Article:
Model accuracy not improving with new gold data

I am trying to improve the NER accuracy with manually corrected gold data. With including the second set, the model’s accuracy is actually not improving. In fact combining the second set reduces the accuracy from 60 to 54. I ran batch-train with the --no-missing flag on because it is all-labels-tagged gold data.
Am I missing something?

Your workflow sounds good. Did you double-check that your data doesn’t contain any accidental conflicting annotations?

And what exactly are you trying to train? It’s always possible that the model struggles to learn and doesn’t converge – for example, if there aren’t enough clues in the local context or if the label scheme is fuzzy.

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I don’t think they have any conflicting labels. (What i mean by conflict is: accidentally tagging a word as something when it occurs in the clear context of another label - basically wrong labeling) The first set was prepared by ner-manual and the second set by ner-teach with the base model in loop. This is a very specific text in Oil and Gas domain and was tagged by a domain expert with a lot of experience. So, i do not think it has conflicts.

For the second set, are you still training with --no-missing? If you created the data with ner.teach I think that would be problematic.

Also, are you evaluating on the same evaluation data each time, or are you using the data splitting in ner.batch-train? If you’re using a random split and you’re training on different data, the evaluation would be referring to different texts, so figures can vary.

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Thank you for the explaination @honnibal. Yes i am using the data-splitting in batch-train. But i have a dedicated test set now, i will check on it and get back with numbers.

Yes, i used --no-missing with the second set created by ner-teach. But How does --no-missing affect if i created the second round data with ner.teach? I used a custom recipe that makes it to gold data.

Ok, with the dedicated gold set, i see a slight improvement. these are the numbers that i get with the previous set and added set. Both are evaluated with same gold test data.

Round 1: Training: (manual + some gold combined)

	With no-missing:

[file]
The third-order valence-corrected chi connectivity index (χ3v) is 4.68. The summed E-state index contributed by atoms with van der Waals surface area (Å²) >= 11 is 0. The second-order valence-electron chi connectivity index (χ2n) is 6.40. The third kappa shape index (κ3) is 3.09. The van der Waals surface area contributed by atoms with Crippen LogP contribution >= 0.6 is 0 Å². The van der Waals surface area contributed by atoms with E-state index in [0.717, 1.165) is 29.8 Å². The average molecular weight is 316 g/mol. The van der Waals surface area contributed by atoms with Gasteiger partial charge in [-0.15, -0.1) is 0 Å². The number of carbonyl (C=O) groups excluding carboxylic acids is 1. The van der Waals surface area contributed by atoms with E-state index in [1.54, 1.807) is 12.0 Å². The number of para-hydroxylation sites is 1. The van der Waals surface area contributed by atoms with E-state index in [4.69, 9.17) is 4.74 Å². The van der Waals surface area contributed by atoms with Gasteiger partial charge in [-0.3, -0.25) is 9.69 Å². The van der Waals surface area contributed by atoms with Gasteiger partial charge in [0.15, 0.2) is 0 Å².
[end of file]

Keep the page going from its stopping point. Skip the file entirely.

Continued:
Precision : 70.77
		Recall : 58.12
		F Score : 63.83
	Without no-missing:
		Precision : 59.00
		Recall : 57.70
		F Score : 58.3

Round 2: Training Round1 + new gold data of round 2
	With no-missing:
		Precision : 67.37
		Recall : 61.36
		F Score : 64.22
	Without no-missing:
		Precision : 58.09
		Recall : 62.51
		F Score : 60.22

The precision has reduced and recall & fscore has increased. That means it is picking up the right ones rather than picking up too many. But I think it is pretty low for added set because the first model had 1800 annotated comments for training and the second set had 3200 for training. I expected significant learning for 1400 extra annotated text.

Ah, okay. If you’ve got a workflow that takes the ner.teach output and ensures that you’ve created complete and correct annotations from it, then it’s right to use --no-missing.

It’s tough to say why the new data is confusing the model. One possibility is that you’re simply getting unlucky. You’ve got three sets, right? Evaluation, Train1, Train2. If the texts in Train1 happen to be more similar to the texts in Evaluation, then training on Train1+Train2 could make the accuracy lower?

I think you should probably just dig into the training sets and see if you can figure out what’s wrong. The ner.print-dataset command is useful for this, because it lets you page through the examples in a terminal. Look especially for mistaken annotations in Train2, or perhaps differences of opinion about annotations. Also double check that there’s no accidental overlap of texts between Evaluation and Train1. You might also train on only Train2, without Train1, and see what sort of model results. If you look at the errors of that model, you might have a clearer picture of what’s going wrong.

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Yah, probably i should look into the data. also separate 2 evaluation sets from both and cross verify the numbers. I will get back with those numbers. Also so far, the model looks like getting to saturation in ~70 precision. how do i change the set of features the algorithm considers? 80+ will be a good place to have a model.

There’s not really a good way to add features at the moment. Fortunately it should also be fairly unnecessary. What you should do instead is try fiddling with the hyper-parameters. You can set the learning rate via the learn_rate environment variable, and you can change the dropout and batch size with arguments to the Prodigy recipe.

You can some more thoughts about spaCy’s default hyper-parameters here:

You might also find the ner.train-curve recipe useful. This lets you see how the accuracy is improving with more data. Another thing to take note of is, try using the training data as the evaluation set, and see which training examples the model persistently gets wrong. Have a look at those examples, and consider removing them from the training set. Remember that the optimization objective is to reach 0 loss on all of the training data you give it. When you think about it, it’s not surprising that some training examples might result in worse generalisation.

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